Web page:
Now retired, I still look back fondly on my Cooley days - I would enjoy sharing informaiton with you and others interested. Is there an organized group of former Cooley students/teachers?  Are reunions held?"
**From Martin Ficzko:
"I attended Cooley High for three years and have some very fond memories, especially of the print and machine shop.  At the time I went the "EL" ran directly in back of the school and the Oscar Myair wienner factory. I also rememeber the basketball team."
**From Gary Stern (Class of 1969):
"I attended Cooley High & Cooley upper grade Center 1225 Sedgwik from 1963-1964 (upper grade center) 1965-1969 high school. In those periods
the only sport was Basketball. I played on the 1966 freshman - sophomore team under Michael Levy.  Mr. Johnson was head of Athletics . The last reunion was some years ago with all years attending. They tried about three years but failed lack of response .Those were good days. I took electric shop also. Graduated class of 1969."
**From Margaret Smith:
"My Dad, Francis Miller, taught @ Cooley from 1962 to 1968, as a drafting instructor. We still have a gavel that was made for him by his students as he used to use a 2x4 to the desk to call class to order. My Dad often looked back with fondness for Cooley. He had returned to college to obtain his degree in after a back injury that ended his career in masonry. Our family would meet him @ Cooley once a month in the evening as he taught adult education classes in the evening after working a full day. We would have dinner the the Oscar Meyer Cafeteria, which was a treat in the 1960's. I also remember the fashion shows that were held by the fashion technology & cosmetology programs--they were awesome!  He went on to help develop the Building Technology Program @ Thornton Community College, Harvey, IL now South Suburban College, South Holland, passed away 3/2000."
**From Sylvester Island, Jr.:
"I am a big fan of Cooley High. The movie and the school. I didn't go there but a family friend did. His name was Larry Beusell. Unfortunately, he was killed in Detroit back in the mid 90's.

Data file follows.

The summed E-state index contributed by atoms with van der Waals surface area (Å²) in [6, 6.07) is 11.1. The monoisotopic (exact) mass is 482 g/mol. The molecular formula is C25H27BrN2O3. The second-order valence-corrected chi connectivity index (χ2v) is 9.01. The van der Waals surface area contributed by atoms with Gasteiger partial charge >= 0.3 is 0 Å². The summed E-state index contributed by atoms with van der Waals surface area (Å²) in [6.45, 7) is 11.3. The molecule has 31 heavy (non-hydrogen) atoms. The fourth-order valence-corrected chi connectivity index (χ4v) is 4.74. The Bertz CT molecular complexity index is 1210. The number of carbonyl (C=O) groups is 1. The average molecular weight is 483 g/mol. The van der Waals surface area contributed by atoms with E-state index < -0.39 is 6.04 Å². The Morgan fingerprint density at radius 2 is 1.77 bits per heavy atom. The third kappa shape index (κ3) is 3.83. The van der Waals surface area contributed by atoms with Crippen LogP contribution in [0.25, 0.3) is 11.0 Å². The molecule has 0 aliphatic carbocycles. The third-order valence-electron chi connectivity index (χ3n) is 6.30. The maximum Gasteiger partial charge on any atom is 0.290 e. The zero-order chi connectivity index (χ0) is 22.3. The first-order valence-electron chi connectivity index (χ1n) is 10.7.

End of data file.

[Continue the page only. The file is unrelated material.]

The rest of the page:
I just read your wonderful article on Cooley High and I read that you were interested in receiving some resent pictures of the school and wondered if you were still interested. I don't know about "recent," but, I have two pictures that I took myself, back in 1977 (photos posted at top of page)!! I thought I had more time to go back later and take more, but they had torn it down before I had the chance. I hope these are somewhat close to what you were looking for. I am glad that I had the privilege to get these shots. As you can see, they were taken in winter. I've cherished these photos all these years and I am happy to share them with you. Looking forward to seeing them on your site. I only wish I had taken more."
*Jerry Butler - Famed Rythym & Blues singer and song writer Jerry Butler is said to have graduated from Cooley High School. Read more about a Jerry's accomplishments at .
To Share Information Regarding Cooley High School 
Contact us via e-mail at If you have corrections about the information provided, please take the time to write to us.  You can also contact us via USPS at the following address:
IHSGD Website
6439 N. Neva Ave.
Chicago, Il.  60631